The key for your company to thrive in the post-Covid era is your people’s level of emotional intelligence
Expat managers land very often in Central and Eastern Europe after proving their skills on mandates executed in Western Europe, Asia or the United States. As such, they are used to a certain level of professional communications, emotional maturity, dialogue, transparency and conflict management that might not always be aligned with the reality and mentalities still active in Central Eastern Europe. Let’s not forget that, even though we are more than 30 years after the fall of communism in CEE, the systemic trauma enforced on those nations for more than half a century has deeply impacted the way people act and react at work, communicate with each other and position themselves towards leadership. Unless leaders are wise enough to spot these insidious emotional undercurrents and learn to navigate them, the gap between the leader’s perception of self and the employees’ perception of the leader’s personality and performance widens, with often dramatic consequences for the organization and the leader himself.
This is one of the reasons why I invite my executive clients to live in a state of permanent perception double-check. As a leader, you need to be alert to how the way people perceive you influences their engagement with the proposals you bring forward, the level of resistance to change you will face and, ultimately, the success of your leadership in these countries.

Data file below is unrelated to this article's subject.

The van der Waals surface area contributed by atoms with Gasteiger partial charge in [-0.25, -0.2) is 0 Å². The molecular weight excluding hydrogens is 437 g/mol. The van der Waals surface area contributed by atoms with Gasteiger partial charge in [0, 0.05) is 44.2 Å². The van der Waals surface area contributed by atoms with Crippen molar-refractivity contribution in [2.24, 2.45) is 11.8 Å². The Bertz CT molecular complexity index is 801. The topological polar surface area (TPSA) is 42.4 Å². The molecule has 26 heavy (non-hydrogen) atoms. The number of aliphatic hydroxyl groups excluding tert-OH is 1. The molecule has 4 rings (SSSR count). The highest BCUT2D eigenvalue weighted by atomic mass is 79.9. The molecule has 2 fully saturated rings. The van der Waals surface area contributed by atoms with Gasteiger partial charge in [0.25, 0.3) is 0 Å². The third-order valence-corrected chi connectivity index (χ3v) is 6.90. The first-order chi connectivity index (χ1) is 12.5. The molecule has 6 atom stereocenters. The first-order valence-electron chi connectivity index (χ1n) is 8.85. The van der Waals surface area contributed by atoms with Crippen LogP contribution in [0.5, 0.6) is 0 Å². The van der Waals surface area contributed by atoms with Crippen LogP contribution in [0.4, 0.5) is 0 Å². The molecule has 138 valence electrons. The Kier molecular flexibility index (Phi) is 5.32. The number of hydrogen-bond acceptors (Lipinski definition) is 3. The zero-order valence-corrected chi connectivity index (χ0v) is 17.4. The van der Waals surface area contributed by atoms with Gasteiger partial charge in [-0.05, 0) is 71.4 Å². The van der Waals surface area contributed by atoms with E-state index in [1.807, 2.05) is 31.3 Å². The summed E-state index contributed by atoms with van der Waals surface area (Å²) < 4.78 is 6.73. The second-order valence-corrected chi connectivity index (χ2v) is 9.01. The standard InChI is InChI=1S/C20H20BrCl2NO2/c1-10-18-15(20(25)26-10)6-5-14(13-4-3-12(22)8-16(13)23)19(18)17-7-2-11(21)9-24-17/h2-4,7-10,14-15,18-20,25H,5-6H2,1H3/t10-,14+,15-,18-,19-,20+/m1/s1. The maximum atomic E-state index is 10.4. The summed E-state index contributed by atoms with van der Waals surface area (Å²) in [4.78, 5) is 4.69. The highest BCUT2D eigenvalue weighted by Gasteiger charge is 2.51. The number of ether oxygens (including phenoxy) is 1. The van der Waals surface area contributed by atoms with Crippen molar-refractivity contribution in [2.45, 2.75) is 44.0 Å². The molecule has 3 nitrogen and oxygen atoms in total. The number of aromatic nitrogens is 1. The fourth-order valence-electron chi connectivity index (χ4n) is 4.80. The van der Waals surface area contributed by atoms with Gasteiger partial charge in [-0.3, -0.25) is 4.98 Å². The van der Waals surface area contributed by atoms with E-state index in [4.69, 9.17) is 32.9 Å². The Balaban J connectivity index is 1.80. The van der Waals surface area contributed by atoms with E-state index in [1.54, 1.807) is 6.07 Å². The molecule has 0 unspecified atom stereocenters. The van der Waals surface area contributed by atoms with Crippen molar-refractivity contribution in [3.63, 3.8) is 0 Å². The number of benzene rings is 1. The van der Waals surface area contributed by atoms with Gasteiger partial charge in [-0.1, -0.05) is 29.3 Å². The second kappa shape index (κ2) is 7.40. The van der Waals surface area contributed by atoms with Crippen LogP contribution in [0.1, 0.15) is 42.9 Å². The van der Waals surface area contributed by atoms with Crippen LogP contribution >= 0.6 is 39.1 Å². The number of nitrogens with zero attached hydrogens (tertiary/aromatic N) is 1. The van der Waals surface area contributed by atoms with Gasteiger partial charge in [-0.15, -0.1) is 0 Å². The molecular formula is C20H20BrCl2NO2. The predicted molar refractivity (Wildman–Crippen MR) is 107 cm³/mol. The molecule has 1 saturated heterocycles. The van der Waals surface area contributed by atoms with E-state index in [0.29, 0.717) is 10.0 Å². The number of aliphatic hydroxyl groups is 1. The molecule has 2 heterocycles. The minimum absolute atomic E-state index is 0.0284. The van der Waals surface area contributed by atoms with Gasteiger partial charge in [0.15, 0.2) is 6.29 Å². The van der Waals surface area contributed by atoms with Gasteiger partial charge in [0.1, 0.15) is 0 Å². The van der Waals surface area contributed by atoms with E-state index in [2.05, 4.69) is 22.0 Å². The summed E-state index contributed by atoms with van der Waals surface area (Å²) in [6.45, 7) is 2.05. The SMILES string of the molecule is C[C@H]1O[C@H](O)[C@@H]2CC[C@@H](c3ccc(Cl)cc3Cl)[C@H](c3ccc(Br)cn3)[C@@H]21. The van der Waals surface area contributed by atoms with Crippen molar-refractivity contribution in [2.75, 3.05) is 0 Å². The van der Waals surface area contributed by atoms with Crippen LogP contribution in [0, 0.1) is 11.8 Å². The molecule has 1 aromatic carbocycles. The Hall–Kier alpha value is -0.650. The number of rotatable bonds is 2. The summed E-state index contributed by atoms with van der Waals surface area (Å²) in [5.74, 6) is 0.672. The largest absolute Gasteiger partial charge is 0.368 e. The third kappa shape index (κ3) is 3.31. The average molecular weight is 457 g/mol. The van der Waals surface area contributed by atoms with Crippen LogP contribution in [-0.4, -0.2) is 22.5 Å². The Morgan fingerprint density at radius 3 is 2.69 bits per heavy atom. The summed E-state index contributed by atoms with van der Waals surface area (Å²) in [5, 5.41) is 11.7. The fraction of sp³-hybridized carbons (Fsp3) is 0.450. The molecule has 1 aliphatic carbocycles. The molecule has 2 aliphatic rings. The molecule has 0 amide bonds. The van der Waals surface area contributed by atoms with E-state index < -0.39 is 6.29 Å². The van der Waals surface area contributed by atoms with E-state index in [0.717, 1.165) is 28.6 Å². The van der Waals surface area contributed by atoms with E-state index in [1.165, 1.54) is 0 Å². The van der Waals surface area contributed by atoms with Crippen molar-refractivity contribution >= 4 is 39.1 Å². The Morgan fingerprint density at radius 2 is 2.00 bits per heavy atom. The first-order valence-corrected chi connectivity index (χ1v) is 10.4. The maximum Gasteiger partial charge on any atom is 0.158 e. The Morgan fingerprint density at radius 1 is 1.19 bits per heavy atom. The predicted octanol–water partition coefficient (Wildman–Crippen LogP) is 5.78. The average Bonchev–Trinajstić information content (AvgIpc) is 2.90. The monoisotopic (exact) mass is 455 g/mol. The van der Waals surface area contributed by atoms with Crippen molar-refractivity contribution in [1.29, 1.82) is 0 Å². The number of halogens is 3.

How can leaders engage in this kind of perception double-check? Here are a few pragmatic ideas that could prove useful for your work and future as well.
These qualities should reflect how you perceive yourself right now, at this moment in time, as an overall personality and in relation to your work, team and organization. Such qualities could include, for example, attributes like: generous, present, driven, energetic, abrupt, kind, conflict-avoiding, caring etc.
Choose 8 to 10 people across a wide range of roles in your company (friends and foes, positioned near and further away from you in the organization). Gently ask them to send you via email, SMS or other remote tools the first 10 attributes that come to their mind when thinking about you / saying your name. Encourage them to shoot from the hip (to write the first things that come to their mind without overthinking it) and to avoid self-censorship (to write down challenging qualities as well, not only positive ones).
Collect the feedback received. Take a good, hard look at the level of alignment between your perception of self and the perception of your stakeholders. On a scale of 1, where the misalignment is massive / almost complete, to 10, where the alignment is perfect, where do you stand? Why? What is missing so you get closer to 10? Which attributes that your stakeholders associate with you surprised you the most? Which ones burned a bit and perhaps made you to stop and take a deep breath?
Go back to those spots on your comparison analysis where the misalignment is the most obvious. Why do you think this is the case? Reflect carefully, on your own or with your coach, on everything that you can do to close the gap. What are the first things you will engage in and by when? How do you know you are getting closer to narrowing your perception gap?
In my future posts I will continue writing and providing you with actionable advice on how to make your name glow in the dark with value and trustworthiness. In a time of polarization, global and local challenges and tremendous transformation, we need more emotionally mature, communication savvy inspiring leaders. Stay tuned, follow my blog on LinkedIn and let me know what you think. I am looking forward to your thoughts, inputs and reactions that you can also send me directly via email: firstname.lastname@example.org.
This blog post was first published on my LinkedIn Profile Account.